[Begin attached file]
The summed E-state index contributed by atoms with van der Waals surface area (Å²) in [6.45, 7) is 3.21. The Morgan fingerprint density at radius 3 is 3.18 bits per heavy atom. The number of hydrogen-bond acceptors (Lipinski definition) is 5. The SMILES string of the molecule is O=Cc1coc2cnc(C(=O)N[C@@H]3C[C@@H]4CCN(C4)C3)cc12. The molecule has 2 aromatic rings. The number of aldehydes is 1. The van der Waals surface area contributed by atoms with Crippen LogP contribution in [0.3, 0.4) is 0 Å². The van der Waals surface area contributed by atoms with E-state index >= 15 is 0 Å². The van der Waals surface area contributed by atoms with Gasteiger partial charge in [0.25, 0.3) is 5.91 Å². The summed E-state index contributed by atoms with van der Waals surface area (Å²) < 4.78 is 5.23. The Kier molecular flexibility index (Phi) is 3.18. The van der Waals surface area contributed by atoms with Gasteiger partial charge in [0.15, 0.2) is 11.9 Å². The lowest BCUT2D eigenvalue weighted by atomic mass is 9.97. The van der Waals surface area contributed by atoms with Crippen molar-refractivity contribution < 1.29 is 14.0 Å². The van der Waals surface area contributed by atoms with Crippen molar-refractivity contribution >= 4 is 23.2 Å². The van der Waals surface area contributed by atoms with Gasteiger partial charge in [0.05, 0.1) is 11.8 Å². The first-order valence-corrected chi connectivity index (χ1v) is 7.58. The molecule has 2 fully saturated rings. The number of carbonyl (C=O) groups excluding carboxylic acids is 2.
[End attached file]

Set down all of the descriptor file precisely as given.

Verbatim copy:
The summed E-state index contributed by atoms with van der Waals surface area (Å²) in [6.45, 7) is 3.21. The Morgan fingerprint density at radius 3 is 3.18 bits per heavy atom. The number of hydrogen-bond acceptors (Lipinski definition) is 5. The SMILES string of the molecule is O=Cc1coc2cnc(C(=O)N[C@@H]3C[C@@H]4CCN(C4)C3)cc12. The molecule has 2 aromatic rings. The number of aldehydes is 1. The van der Waals surface area contributed by atoms with Crippen LogP contribution in [0.3, 0.4) is 0 Å². The van der Waals surface area contributed by atoms with E-state index >= 15 is 0 Å². The van der Waals surface area contributed by atoms with Gasteiger partial charge in [0.25, 0.3) is 5.91 Å². The summed E-state index contributed by atoms with van der Waals surface area (Å²) < 4.78 is 5.23. The Kier molecular flexibility index (Phi) is 3.18. The van der Waals surface area contributed by atoms with Gasteiger partial charge in [0.15, 0.2) is 11.9 Å². The lowest BCUT2D eigenvalue weighted by atomic mass is 9.97. The van der Waals surface area contributed by atoms with Crippen molar-refractivity contribution < 1.29 is 14.0 Å². The van der Waals surface area contributed by atoms with Crippen molar-refractivity contribution >= 4 is 23.2 Å². The van der Waals surface area contributed by atoms with Gasteiger partial charge in [0.05, 0.1) is 11.8 Å². The first-order valence-corrected chi connectivity index (χ1v) is 7.58. The molecule has 2 fully saturated rings. The number of carbonyl (C=O) groups excluding carboxylic acids is 2.